United States District Court, District of Columbia
MEMORANDUM OPINION AND ORDER
TIMOTHY J. KELLY UNITED STATES DISTRICT JUDGE
2017, Plaintiff Patricia Gavin, proceeding pro se,
filed this lawsuit to seek various forms of relief related to
her student loans. This Opinion concerns four issues: (1)
whether the doctrine of state sovereign immunity bars
Gavin's claims against the Illinois Student Assistance
Commission (“ISAC”); (2) Gavin's motion to
amend her complaint (ECF No. 62); (3) Gavin's motion to
“stay” a change in her disability status that was
apparently made by the Social Security Administration
(“SSA”) (ECF No. 55); and (4) Gavin's motion
for summary judgment (ECF No. 54). For the reasons explained
below, Gavin's claims against ISAC will be dismissed, and
all three motions will be denied. In addition, the Court will
order Nelnet, Inc. to file its motion for judgment on the
pleadings by June 14, 2018.
difficult to discern a coherent narrative from Gavin's
various filings in this case.Nonetheless, taking as true
Gavin's allegations for purposes of this Opinion, she
appears to describe a series of unfortunate circumstances
that led her to take on student loans she has been unable to
repay. She appears to have made some of the same allegations
in previous litigation. See Gavin v. Prudential Office of
Servicemen's Grp. Life Ins. Co., 72 F.Supp.3d 332
(D.D.C. 2014), aff'd, No. 15-7007, 2016 WL
4098810 (D.C. Cir. July 18, 2016).
served in the Air Force from 1985 to 1992, and then in the
Air Force Reserve from 1995 to 1998. Reinstatement Mot.
¶ 9. Her ex-husband also served in the Air Force until
his retirement in 1999. See Proposed Am. Compl., Ex.
B. They divorced in 2003. See SJ Mot. ¶ 1.
According to Gavin, after the divorce, members of her
ex-husband's family hid marital assets from her and
ginned up false charges of assault against her to separate
her from her children. See Compl. ¶¶
17-18, 23-25, 31-32. These false charges also allegedly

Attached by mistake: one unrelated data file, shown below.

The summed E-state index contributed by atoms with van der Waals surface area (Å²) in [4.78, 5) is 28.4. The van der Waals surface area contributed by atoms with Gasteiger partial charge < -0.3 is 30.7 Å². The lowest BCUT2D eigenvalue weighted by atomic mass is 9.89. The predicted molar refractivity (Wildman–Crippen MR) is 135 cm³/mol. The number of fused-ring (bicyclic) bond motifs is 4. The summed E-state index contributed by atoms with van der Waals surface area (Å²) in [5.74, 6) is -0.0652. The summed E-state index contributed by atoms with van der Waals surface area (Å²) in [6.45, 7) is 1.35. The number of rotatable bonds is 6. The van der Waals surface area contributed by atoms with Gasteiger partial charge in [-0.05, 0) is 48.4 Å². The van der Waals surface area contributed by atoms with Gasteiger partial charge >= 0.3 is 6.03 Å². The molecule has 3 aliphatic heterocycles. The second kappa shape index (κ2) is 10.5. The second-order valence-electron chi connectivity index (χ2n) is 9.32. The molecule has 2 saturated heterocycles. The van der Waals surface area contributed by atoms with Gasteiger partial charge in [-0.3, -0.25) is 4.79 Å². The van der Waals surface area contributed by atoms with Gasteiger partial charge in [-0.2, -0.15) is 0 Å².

prevented Gavin from being employed. See Id. ¶
25. Finding herself without a job, Gavin pursued an MBA
program offered by Defendant Keller Graduate School of
Management (“Keller”), causing her to take on
student loans. Id. ¶ 35; Reinstatement Mot.
¶¶ 62-63. She claims that Keller's “false
advertising” and “deceptive trade
practices” induced her to take on these loans. Proposed
Am. Comp. at 2.
also alleges that, starting in 2006, she became the victim of
a fraud perpetrated by her divorce attorney, who worked for
the law firm Godwin Gruber. Compl. ¶¶ 8-9, 19. The
lawyer allegedly abused a power of attorney to obtain social
security benefits in Gavin's name that were never passed
on to her. See Id. ¶ 26; Pl.'s ISAC Br.
¶ 22, 48. The attorney also allegedly engaged in other
misconduct while representing Gavin in lawsuits in Texas and
Louisiana. See Compl. ¶¶ 19-22; Pl.'s
ISAC Br. ¶¶ 20-22; Reinstatement Mot. ¶¶
37, 39, 73. This misconduct allegedly deprived her of income,
requiring her to take on additional student loans.
See Mot. for Inj. ¶ 8.
ex-husband came out of retirement in 2009. See
Pl.'s ISAC Br. ¶ 6. As a result, Gavin no longer
received a share of his retirement benefits, causing her to
fall behind on her loan payments. See id.; Change of
Address ¶ 10; Reinstatement Mot. ¶ 57; SJ Mot.
¶ 1; Stay Mot. ¶ 4. Around the same time, someone
allegedly forged Gavin's signature on a form waiving her
right to her survivor benefits in the event of her
husband's death. Mot. for Inj. ¶ 12. Gavin
attributes this forgery to family members, see Id.
¶ 15, and also asserts that the federal government was
responsible for it, see Id. ¶ 16, apparently on
the theory that the military was negligent in failing to spot
the forgery, see Change of Address ¶¶ 4-5.